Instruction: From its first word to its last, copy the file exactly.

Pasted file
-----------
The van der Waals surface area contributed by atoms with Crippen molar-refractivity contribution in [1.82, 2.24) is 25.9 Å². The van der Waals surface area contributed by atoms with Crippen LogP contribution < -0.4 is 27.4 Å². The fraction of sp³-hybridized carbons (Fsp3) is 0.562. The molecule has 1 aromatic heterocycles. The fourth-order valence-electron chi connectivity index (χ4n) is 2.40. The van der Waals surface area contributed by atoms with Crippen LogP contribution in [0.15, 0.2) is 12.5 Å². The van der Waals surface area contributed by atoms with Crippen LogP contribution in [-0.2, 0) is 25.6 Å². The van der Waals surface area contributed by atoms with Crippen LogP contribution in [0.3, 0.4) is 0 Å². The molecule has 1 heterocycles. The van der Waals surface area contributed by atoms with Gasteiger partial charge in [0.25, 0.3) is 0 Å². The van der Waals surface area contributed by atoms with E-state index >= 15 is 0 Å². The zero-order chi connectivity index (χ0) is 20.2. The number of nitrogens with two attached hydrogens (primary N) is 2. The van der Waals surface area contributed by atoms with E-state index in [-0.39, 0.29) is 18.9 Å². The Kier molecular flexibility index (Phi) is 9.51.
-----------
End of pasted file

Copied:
The van der Waals surface area contributed by atoms with Crippen molar-refractivity contribution in [1.82, 2.24) is 25.9 Å². The van der Waals surface area contributed by atoms with Crippen LogP contribution < -0.4 is 27.4 Å². The fraction of sp³-hybridized carbons (Fsp3) is 0.562. The molecule has 1 aromatic heterocycles. The fourth-order valence-electron chi connectivity index (χ4n) is 2.40. The van der Waals surface area contributed by atoms with Crippen LogP contribution in [0.15, 0.2) is 12.5 Å². The van der Waals surface area contributed by atoms with Crippen LogP contribution in [-0.2, 0) is 25.6 Å². The van der Waals surface area contributed by atoms with Crippen LogP contribution in [0.3, 0.4) is 0 Å². The molecule has 1 heterocycles. The van der Waals surface area contributed by atoms with Gasteiger partial charge in [0.25, 0.3) is 0 Å². The van der Waals surface area contributed by atoms with E-state index >= 15 is 0 Å². The zero-order chi connectivity index (χ0) is 20.2. The number of nitrogens with two attached hydrogens (primary N) is 2. The van der Waals surface area contributed by atoms with E-state index in [-0.39, 0.29) is 18.9 Å². The Kier molecular flexibility index (Phi) is 9.51.